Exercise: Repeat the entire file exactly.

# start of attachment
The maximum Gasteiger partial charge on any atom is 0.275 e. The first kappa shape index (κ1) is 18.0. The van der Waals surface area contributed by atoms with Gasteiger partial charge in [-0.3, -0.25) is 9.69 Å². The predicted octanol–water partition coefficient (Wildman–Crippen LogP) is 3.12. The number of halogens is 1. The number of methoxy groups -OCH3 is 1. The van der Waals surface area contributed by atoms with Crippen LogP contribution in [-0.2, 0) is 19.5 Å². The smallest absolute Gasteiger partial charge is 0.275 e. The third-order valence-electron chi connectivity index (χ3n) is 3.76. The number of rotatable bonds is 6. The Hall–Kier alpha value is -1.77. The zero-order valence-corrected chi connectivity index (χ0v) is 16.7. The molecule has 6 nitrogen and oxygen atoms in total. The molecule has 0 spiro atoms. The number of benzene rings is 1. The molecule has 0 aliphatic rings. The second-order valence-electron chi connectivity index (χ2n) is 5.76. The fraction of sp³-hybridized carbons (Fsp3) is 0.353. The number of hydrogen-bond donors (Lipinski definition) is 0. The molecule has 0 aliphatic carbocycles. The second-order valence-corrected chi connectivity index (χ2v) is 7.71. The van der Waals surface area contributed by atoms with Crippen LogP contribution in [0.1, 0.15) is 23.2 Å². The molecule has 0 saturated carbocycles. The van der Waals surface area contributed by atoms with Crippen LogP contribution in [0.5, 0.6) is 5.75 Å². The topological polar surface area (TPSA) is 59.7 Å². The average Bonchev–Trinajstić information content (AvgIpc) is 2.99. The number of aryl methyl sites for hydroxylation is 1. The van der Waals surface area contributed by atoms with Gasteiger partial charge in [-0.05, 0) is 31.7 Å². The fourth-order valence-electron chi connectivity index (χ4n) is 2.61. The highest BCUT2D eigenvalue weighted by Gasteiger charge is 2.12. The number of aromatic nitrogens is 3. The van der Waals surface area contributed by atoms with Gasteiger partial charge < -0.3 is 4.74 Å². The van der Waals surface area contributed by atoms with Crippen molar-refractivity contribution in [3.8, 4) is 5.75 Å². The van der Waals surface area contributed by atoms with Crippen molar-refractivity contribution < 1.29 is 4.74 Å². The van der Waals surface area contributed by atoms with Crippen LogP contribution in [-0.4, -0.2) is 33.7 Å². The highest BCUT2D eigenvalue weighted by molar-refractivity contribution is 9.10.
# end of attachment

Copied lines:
The maximum Gasteiger partial charge on any atom is 0.275 e. The first kappa shape index (κ1) is 18.0. The van der Waals surface area contributed by atoms with Gasteiger partial charge in [-0.3, -0.25) is 9.69 Å². The predicted octanol–water partition coefficient (Wildman–Crippen LogP) is 3.12. The number of halogens is 1. The number of methoxy groups -OCH3 is 1. The van der Waals surface area contributed by atoms with Crippen LogP contribution in [-0.2, 0) is 19.5 Å². The smallest absolute Gasteiger partial charge is 0.275 e. The third-order valence-electron chi connectivity index (χ3n) is 3.76. The number of rotatable bonds is 6. The Hall–Kier alpha value is -1.77. The zero-order valence-corrected chi connectivity index (χ0v) is 16.7. The molecule has 6 nitrogen and oxygen atoms in total. The molecule has 0 spiro atoms. The number of benzene rings is 1. The molecule has 0 aliphatic rings. The second-order valence-electron chi connectivity index (χ2n) is 5.76. The fraction of sp³-hybridized carbons (Fsp3) is 0.353. The number of hydrogen-bond donors (Lipinski definition) is 0. The molecule has 0 aliphatic carbocycles. The second-order valence-corrected chi connectivity index (χ2v) is 7.71. The van der Waals surface area contributed by atoms with Crippen LogP contribution in [0.1, 0.15) is 23.2 Å². The molecule has 0 saturated carbocycles. The van der Waals surface area contributed by atoms with Crippen LogP contribution in [0.5, 0.6) is 5.75 Å². The topological polar surface area (TPSA) is 59.7 Å². The average Bonchev–Trinajstić information content (AvgIpc) is 2.99. The number of aryl methyl sites for hydroxylation is 1. The van der Waals surface area contributed by atoms with Gasteiger partial charge in [-0.05, 0) is 31.7 Å². The fourth-order valence-electron chi connectivity index (χ4n) is 2.61. The highest BCUT2D eigenvalue weighted by Gasteiger charge is 2.12. The number of aromatic nitrogens is 3. The van der Waals surface area contributed by atoms with Gasteiger partial charge < -0.3 is 4.74 Å². The van der Waals surface area contributed by atoms with Crippen molar-refractivity contribution in [3.8, 4) is 5.75 Å². The van der Waals surface area contributed by atoms with Crippen molar-refractivity contribution < 1.29 is 4.74 Å². The van der Waals surface area contributed by atoms with Crippen LogP contribution in [-0.4, -0.2) is 33.7 Å². The highest BCUT2D eigenvalue weighted by molar-refractivity contribution is 9.10.